Studying the magnetic excitations in La5/3Sr1/3CoO4 in detail, we surprisingly observe a hitherto unknown high-energy magnon band above the entire classical hour-glass dispersion, see Fig. 2a. The polarization analysis confirms that this additional high-energy mode is magnetic in origin. Note that this is the first observation of an additional separated high-energy magnon band appearing completely above an entire hour-glass dispersion. Usually, one expects optical modes in a magnon dispersion without hour-glass shape or the optical magnon mode merges with the low-energy dispersion such that both together are forming an hour-glass-shaped dispersion22,23,24. Also a 40% Sr-doped cobaltate within the checkerboard charge ordered regime exhibits this same additional high-energy mode, see Fig. 2c. Our polarized neutron measurements uncover the interesting nature of these magnetic excitations, whereas all low-energy spin excitations within the entire classical hour-glass dispersion are mainly in-plane excitations (see Fig. 2b), the additional yet unknown high-energy mode appears to be an out-of-plane polarized magnon band, see Fig. 2a. As the low-energy excitations in La5/3Sr1/3CoO4 basically resemble on the excitations in the half-doped cobaltate La1.5Sr0.5CoO4 and as the high-energy excitations resemble on the excitations of the undoped parent compound La2CoO4 including the out-of-plane polarized additional high-energy mode, our observations suggest that the hour-glass dispersion is not one single dispersion, but, that it consists of two dispersions with distinct origin, see Fig. 3. The first dispersion arises from the low-energy magnetic excitations of the hole-doped regions that are governed by frustration and that exhibit chiral or non-collinear magnetic phases and the second one arises from the high-energy magnetic excitations of the undoped islands strongly resembling on the dispersion of the undoped parent compound (La2CoO4) that exhibits a spin gap and an additional high-energy magnon mode. This model is shown schematically in Fig. 3. The intensity enhancement at the magnon merging point or neck of the hour-glass (we would like to call this by definition also simply resonance peak for the non-superconducting cobaltates throughout this article) that can be traced with energy scans at the planar antiferromagnetic (AFM) wavevector exhibits a surprisingly similar energy dependence like in equivalent scans for La2CoO4, see Fig. 2a (dark yellow dots). This clearly points to a related origin of this resonance peak energy in La5/3Sr1/3CoO4 and the spin gap in La2CoO4. This is also consistent with the temperature dependence of this energy scan and a beginning of a closing of this spin gap with increasing temperature, see Fig. 4a and also compare ref. 25 for the temperature dependence of the long-range ordered undoped compound La2CoO4 (with higher magnetic ordering temperature). In contrast the high-energy part of the hour-glass-shaped dispersion in La5/3Sr1/3CoO4 does not exceed to exactly that high energies as the dispersion for pure La2CoO4. This might be owed to the structural changes and the amount of disorder in the charge sector with extremely short-ranged La2CoO4-like correlations. However, this difference in the maximum energy clearly proves that we did not simply measure the magnetic signal of a macroscopically phase-separated sample with conventional phase separation. Our polarized neutron study underlines our findings as the hitherto unknown high-energy magnon band clearly belongs to an out-of-plane excitation, whereas the outwards dispersing contributions from the neck of the hour-glass are mostly in-plane excitations, see Fig. 2d, and, thus, fully compatible to the La2CoO4 excitation spectrum25. Also the 40% Sr-doped cobaltate exhibits qualitatively the same energy scan at the planar AFM wavevector, see Fig. 2c. This is fully in agreement with our scenario that the spin gap within the undoped islands is responsible for the resonance-like increase of intensity at the neck of the hour-glass, as the spin anisotropy gap energy should be much less doping dependent than a dispersion that starts from different incommensurate magnetic peak positions in samples with different hole-doping. Also the comparison of magnetic intensities of high and low energy magnetic signal for two different hole-concentrations corroborates our whole scenario, as the additional high energy mode is the strongest for low Sr-doping where larger fractions of undoped regimes can be expected, compare Fig. 2e,f. Furthermore, the temperature dependence of the hour-glass dispersion is also consistent with our nano phase separation model, see Fig. 4. The temperature dependence of the high energy excitations is different from the strongly temperature affected low energy part. Fitting the magnetic peaks of the constant-E scans at 5 meV and at 29 meV (shown in Fig. 4b,c) with two symmetric gaussians indicates a different temperature dependence in both energy regions. In our model, this could be explained by a different decrease of the spin wave stiffness of upper and lower dispersions with rising temperature, see Fig. 4d. Furthermore, the peak widths are unchanged with temperature, see inset in Fig. 4d. This unaffected peak width reflects an almost temperature independent dynamic correlation length. In our nano phase separation model this would be naturally implied by the limiting factor of the limited static domain size of hole-doped checkerboard charge ordered and undoped islands. For the low-energy excitations this dynamic correlation length would be of the order of ~0.6 nm that would nicely correspond to the measured average correlation length of the static checkerboard charge order which amounts to ~0.7 nm.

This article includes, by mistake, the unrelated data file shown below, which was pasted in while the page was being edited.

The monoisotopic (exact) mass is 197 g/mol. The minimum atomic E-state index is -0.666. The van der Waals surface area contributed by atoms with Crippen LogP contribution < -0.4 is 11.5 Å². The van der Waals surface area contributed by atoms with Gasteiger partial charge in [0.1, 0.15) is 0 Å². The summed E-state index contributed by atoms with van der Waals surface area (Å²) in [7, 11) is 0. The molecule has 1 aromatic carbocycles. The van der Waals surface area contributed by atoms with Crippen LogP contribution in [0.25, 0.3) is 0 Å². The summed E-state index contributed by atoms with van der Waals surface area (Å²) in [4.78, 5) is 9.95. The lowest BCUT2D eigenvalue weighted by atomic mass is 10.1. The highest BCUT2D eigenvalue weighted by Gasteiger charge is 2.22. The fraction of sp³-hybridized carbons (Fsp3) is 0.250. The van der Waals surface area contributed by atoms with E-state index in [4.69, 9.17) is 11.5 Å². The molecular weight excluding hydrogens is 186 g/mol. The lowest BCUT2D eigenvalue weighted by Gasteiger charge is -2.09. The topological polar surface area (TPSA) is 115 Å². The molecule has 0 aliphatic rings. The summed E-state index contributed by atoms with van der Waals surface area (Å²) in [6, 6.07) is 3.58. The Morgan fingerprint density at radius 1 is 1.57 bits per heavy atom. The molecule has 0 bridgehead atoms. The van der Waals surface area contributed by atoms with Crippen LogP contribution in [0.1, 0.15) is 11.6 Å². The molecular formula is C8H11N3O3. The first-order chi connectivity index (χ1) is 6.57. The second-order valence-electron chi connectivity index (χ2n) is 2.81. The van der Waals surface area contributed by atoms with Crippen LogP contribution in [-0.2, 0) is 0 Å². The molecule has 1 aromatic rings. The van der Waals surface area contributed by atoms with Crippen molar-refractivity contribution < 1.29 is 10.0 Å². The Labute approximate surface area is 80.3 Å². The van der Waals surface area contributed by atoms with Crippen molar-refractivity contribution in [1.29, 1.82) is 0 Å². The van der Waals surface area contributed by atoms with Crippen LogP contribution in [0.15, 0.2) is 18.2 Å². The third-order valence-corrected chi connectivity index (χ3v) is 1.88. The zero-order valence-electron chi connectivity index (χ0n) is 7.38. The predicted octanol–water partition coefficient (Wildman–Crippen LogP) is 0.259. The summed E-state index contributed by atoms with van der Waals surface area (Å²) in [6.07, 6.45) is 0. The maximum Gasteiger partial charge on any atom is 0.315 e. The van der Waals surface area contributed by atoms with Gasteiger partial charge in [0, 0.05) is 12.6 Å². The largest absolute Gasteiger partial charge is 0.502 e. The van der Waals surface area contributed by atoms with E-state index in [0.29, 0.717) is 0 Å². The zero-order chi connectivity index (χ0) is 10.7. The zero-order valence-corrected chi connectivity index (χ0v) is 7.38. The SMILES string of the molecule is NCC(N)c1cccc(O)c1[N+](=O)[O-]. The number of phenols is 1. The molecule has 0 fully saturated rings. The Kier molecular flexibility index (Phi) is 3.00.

The physical reason for the occurrence of these two distinct sets of dispersions that we schematically present in Fig. 3b can be understood as well. The magnetic exchange interaction J′ between two Co2+ ions in the hole-doped (checkerboard charge ordered) regions is much smaller than the comparably large magnetic interactions J within the undoped islands of La2CoO4 type (J>>J′), see Fig. 3a. Thus, the excitations within the hole-doped regions stay at low energies, whereas the excitations of the undoped islands (red area in Fig. 3a) exceed to high energies. The reason that the excitations within both types of regions are that strongly de-coupled is the huge difference in the exchange couplings J and J′ that is of the order of ~9.7 and ~1.4 meV, respectively17,25, and also the existence of a sizeable spin gap within the phase with larger J. For a simplified mechanical analogy see Fig. 3c. The neck of the hour-glass dispersion results basically from the existence of a spin gap within the undoped islands. Note that such a spin gap of these dimensions has been observed in La2CoO4 (ref. 25), see Fig. 2a (dark yellow dots).